I think I understand it now, but could you give a situation where legal flip-flopping is necessary?


#9

@MihailoBjelic, thank you, it’s clearer now after I realized that it’s for checkpoints, not all blocks. Am I correct to assume that Condition II, in humanspeak means this? “A validator mustn’t pick a vote source that is lower in height than the source of her previous vote.”


#10

Yes, it’s voting on checkpoints. Also, you should be aware that Casper FFG and sharding recently got merged and that changes things a bit, but that’s another topic.

This video should make “flip-flopping” clear for anyone (watch 10-20 mins from the point I’ve set it on). Ethereum is a distributed system, and network partitions will probably (or I should say definitely :slight_smile:) happen. During such periods, validators will not be aware of the global state (they’ll be aware of their partition only) and some of them will vote on the “wrong” chain (the chain that will get rejected once the partitions merge). The point is that you have to allow them to chose the “right side” (the wining chain) once they become aware of it.


#11

Let’s say we have this checkpoint structure

  ,-b--c
 /
a
 \
  `-d--e

and a is justified. Say when it’s time to vote for a -> b or a -> d, and we get a 50/50 split. If nobody changed branches, we’d get another 50/50 split next time between a -> c and a -> e, and same for any future children. So some voters need to legally flip-flop in order for one branch to reach quorum (2/3 votes).


#12

Not quite. :slight_smile: I think the easiest way to understand this rule is to think of it as the “nested votes prohibition”, where a “nested vote” is a vote which can completely “fit in” the previous one, i.e. V1 source < V2 source < V2 target < V1 target. This figure from the FFG paper should help, too:

ffg

Can you see how vote a2-a3 can completely “fit in” the vote b2-b3? We don’t want to allow that, the figure shows why. :slight_smile:

As everything, it becomes incredibly simple once you understand it. :slight_smile:


#13

Yeah, that is clear to me.

Let’s say there is partition A and B, and a validator votes on A (because she only sees A). Then she realizes that there’s a partition B and the majority stake votes for B. She catches up by voting on B. That is understandably honest. But once she “commits” (not as in commit as a vote) to partition B, she could go back to partition A and vote there again (perhaps contributing to a super-majority link which doesn’t trigger the nested voting violation). So she voted A-B-A, and there is proof of that.

Why isn’t this undesirable/punished?

Doesn’t this contribute to the survival of network partitions? (If needed, we can assume an adversary who deliberately creates network partitions.) Why do we want to maintain her voting ability on both partitions after this?


#14

Right, thanks – now I get what the nested vote means :slight_smile:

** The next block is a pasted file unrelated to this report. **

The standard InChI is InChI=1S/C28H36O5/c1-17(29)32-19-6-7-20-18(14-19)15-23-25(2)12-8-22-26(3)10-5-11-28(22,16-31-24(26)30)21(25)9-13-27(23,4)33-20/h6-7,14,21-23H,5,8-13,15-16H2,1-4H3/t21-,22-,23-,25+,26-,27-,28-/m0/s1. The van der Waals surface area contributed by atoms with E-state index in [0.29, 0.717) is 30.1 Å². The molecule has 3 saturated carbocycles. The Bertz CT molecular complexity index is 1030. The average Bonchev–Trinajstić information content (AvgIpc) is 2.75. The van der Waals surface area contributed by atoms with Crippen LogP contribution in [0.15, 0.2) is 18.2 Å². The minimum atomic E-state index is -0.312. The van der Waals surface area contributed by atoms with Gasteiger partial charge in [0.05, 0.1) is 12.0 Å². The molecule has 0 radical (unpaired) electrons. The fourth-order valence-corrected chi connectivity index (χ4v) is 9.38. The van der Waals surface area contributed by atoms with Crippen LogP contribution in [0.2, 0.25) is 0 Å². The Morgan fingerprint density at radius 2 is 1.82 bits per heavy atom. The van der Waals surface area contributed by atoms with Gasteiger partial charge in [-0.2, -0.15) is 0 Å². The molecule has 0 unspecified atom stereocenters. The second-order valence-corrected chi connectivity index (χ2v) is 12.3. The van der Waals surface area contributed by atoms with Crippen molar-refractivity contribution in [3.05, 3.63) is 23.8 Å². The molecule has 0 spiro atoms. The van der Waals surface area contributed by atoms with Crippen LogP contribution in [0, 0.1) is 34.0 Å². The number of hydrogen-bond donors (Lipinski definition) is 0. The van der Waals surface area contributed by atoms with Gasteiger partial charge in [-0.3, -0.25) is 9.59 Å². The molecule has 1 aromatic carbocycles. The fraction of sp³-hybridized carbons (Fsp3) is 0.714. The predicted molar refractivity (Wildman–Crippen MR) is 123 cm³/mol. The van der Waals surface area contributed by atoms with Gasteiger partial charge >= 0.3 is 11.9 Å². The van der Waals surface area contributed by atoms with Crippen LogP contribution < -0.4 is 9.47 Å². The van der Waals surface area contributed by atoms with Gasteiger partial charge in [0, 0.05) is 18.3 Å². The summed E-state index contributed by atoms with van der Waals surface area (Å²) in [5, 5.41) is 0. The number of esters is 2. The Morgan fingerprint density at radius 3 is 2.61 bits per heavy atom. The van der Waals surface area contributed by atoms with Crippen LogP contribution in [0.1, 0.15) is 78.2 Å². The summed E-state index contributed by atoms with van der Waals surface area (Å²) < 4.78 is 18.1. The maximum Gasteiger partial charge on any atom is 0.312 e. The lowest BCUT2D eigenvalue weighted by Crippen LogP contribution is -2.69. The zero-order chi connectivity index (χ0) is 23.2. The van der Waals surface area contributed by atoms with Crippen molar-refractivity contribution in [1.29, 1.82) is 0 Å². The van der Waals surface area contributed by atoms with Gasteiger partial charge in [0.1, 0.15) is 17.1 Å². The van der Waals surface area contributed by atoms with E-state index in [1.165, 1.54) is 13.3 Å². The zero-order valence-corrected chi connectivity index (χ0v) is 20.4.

Does this rule prohibit nested votes by a validator only on two different forks, or on the same fork as well?


#15

This might not be clear enough because there are two possible scenarios here, so I’ll try to address both:

  1. The validator first voted on A (vote1), then on B (vote 2), and then again on A (vote 3), but the votes 2 and 3 are not the same height, i.e. h(vote2) < h(vote3)

In this situation the validator will not be slashed (she might get a small “bleeding” penalty as described in the video I shared above), but she will not earn any reward for the vote 3, because it’s not on the winning fork (the winning fork is A and the checkpoint will be finalized on it), so the validator has no incentive to behave this way.

  1. The same as no.1, but the votes 2 and 3 are the same height, i.e. h(vote2) = h(vote3)

The validator will get slashed, because this violates Condition I.


#16

Thank you! No, I was trying to interpret “nested voting” in these two different ways (pardon my rudimentary graphics):

nested

…and find out which if the action on the left gets slashed as well. The right one obviously does.

Why is that? Do we assume that the winning fork’s coins will be worthless? Or is it because no rewards are paid without finalizing the epoch?


#17

This is not punished via slashing conditions but is disincentivized via missed rewards and even a slow bleed of your deposit.


#18

The validator is slashed in both cases if I’m not mistaken, maybe @djrtwo can confirm. There is no reason/explanation for a validator to vote in a way illustrated on the left.

Neither. When I say “it’s not on the winning fork” I mean “she will not get a reward because she voted for a checkpoint that will not get 2/3 votes, so no reward”.

Hope this helped. :slight_smile:

P.S. You can also skim through this article, it’s nice. :+1:

P.P.S. @dlubarov noticed that Condition II is stricter then necessary, and proposed a nice tweak to fix it (it passed @vbuterin’s QC :slight_smile:).